Public tours of Chinese mining sites on the Malheur National Forest

By on Wednesday, May 11th, 2022 in Eastern/Southeast Oregon News More Top Stories

JOHN DAY – (The following is a press release from the Malheur National Forest)

The Malheur National Forest and Oregon State Parks – Kam Wah Chung State Historical Site are partnering with the Oregon Historical Society to host a fieldtrip and public presentation on June 24th here in Grant County! Please see the links below for more information on the events and how to register.

Field Trip:

Evening public presentation:

Public Programs: Oregon Historical Quarterly (OHQ) on the Road —

Chinese Diaspora in Oregon

OHQ on the Road brings scholars, authors, and knowledge-holders to connect with communities across Oregon to share insights from the scholarship produced in OHS’s journal, the Oregon Historical Quarterly (OHQ). Since 1900, the Quarterly has published well-researched, well-written history about Oregon and the Pacific Northwest for both scholars and general readers, amplifying the knowledge and perspectives that traditional scholarship has often silenced while sparking relevant conversations about history.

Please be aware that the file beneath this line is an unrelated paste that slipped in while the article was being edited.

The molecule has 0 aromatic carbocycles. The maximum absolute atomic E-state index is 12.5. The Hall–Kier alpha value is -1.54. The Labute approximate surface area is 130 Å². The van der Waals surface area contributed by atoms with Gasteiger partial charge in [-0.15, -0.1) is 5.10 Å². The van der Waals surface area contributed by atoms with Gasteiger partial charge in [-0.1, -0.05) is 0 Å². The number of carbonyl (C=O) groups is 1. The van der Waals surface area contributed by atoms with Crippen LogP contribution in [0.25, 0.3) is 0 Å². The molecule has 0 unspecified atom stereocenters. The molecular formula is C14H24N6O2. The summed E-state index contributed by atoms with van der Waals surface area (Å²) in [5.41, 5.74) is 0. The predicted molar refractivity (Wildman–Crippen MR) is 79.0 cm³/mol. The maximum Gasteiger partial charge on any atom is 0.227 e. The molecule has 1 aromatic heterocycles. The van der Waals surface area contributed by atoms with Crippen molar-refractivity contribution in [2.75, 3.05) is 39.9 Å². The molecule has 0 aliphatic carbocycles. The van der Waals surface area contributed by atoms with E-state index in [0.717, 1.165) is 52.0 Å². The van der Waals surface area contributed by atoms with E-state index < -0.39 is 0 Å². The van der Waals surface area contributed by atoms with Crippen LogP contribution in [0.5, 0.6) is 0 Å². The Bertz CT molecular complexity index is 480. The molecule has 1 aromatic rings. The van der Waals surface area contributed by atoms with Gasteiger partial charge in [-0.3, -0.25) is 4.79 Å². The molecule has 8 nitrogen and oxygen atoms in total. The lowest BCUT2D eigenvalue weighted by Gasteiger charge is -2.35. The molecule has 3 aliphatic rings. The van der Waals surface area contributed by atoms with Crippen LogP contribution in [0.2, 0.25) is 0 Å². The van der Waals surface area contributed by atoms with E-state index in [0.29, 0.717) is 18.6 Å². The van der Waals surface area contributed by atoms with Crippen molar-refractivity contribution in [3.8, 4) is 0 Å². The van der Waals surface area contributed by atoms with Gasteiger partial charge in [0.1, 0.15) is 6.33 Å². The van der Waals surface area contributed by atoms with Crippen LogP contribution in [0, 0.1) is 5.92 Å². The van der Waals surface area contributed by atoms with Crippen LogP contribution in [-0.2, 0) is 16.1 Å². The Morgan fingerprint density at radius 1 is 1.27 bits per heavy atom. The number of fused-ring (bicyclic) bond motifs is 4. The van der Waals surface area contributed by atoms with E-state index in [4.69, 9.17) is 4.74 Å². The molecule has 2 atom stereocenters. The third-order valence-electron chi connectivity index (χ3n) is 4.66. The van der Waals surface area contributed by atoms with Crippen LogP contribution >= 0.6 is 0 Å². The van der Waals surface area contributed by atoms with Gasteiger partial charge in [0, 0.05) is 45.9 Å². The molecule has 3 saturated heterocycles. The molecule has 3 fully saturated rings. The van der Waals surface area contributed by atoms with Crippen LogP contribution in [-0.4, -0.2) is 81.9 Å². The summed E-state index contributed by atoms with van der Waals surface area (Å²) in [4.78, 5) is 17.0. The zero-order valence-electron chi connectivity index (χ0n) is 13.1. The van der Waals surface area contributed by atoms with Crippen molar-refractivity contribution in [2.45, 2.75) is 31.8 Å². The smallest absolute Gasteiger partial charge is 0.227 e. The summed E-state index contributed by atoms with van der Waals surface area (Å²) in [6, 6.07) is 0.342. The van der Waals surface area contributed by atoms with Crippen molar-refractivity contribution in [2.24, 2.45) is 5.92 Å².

In summer 2022, OHQ on the Road will feature programs inspired by the Winter 2021 “Chinese Diaspora in Oregon” special issue. In this issue, authors contribute to a growing body of work that documents early Chinese residents’ role in shaping Oregon’s development as well as reclaims their place in the history of the state. These programs are presented in partnership with the Oregon Chinese Diaspora Project (OCDP), a multi-agency partnership that has been excavating sites across the state to better understand and share the history of Oregon’s early Chinese residents. With a focus on rural communities, remote mining camps, and railroad construction, this collaborative project has provided important insight into the Chinese experience and role in the settlement and development of Oregon.

Visit for a full list of scheduled events

Learn more about Louie Chung at this program on June 1

Figure 1. Two of Louie Chung’s children, Hazel (雷有蘭) on left and Edward (雷有亢 ) on right, pose for a photograph in their attire for the Chinese Baby contest at the Portland Rose Festival, 1916. Photo courtesy of the collection of Jack Lee and Hazel